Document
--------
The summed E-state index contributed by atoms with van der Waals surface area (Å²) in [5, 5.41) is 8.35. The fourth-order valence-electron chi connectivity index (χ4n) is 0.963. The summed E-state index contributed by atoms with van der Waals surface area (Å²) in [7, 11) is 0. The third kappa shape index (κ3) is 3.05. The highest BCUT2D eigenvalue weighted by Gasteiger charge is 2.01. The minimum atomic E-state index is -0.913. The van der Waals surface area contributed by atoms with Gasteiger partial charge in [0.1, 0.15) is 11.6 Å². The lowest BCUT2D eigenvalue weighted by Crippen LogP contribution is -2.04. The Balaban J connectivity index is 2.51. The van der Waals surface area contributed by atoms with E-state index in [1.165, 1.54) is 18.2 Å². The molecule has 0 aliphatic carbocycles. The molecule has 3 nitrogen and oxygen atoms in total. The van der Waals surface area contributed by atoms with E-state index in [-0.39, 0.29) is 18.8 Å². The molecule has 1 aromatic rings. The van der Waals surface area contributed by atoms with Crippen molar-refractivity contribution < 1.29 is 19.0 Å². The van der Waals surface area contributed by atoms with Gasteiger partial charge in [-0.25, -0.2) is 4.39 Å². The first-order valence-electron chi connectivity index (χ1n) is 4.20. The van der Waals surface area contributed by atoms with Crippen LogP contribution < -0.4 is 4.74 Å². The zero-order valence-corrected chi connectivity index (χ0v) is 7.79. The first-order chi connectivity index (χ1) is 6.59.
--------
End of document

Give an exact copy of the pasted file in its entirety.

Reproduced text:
The summed E-state index contributed by atoms with van der Waals surface area (Å²) in [5, 5.41) is 8.35. The fourth-order valence-electron chi connectivity index (χ4n) is 0.963. The summed E-state index contributed by atoms with van der Waals surface area (Å²) in [7, 11) is 0. The third kappa shape index (κ3) is 3.05. The highest BCUT2D eigenvalue weighted by Gasteiger charge is 2.01. The minimum atomic E-state index is -0.913. The van der Waals surface area contributed by atoms with Gasteiger partial charge in [0.1, 0.15) is 11.6 Å². The lowest BCUT2D eigenvalue weighted by Crippen LogP contribution is -2.04. The Balaban J connectivity index is 2.51. The van der Waals surface area contributed by atoms with E-state index in [1.165, 1.54) is 18.2 Å². The molecule has 0 aliphatic carbocycles. The molecule has 3 nitrogen and oxygen atoms in total. The van der Waals surface area contributed by atoms with E-state index in [-0.39, 0.29) is 18.8 Å². The molecule has 1 aromatic rings. The van der Waals surface area contributed by atoms with Crippen molar-refractivity contribution < 1.29 is 19.0 Å². The van der Waals surface area contributed by atoms with Gasteiger partial charge in [-0.25, -0.2) is 4.39 Å². The first-order valence-electron chi connectivity index (χ1n) is 4.20. The van der Waals surface area contributed by atoms with Crippen LogP contribution < -0.4 is 4.74 Å². The zero-order valence-corrected chi connectivity index (χ0v) is 7.79. The first-order chi connectivity index (χ1) is 6.59.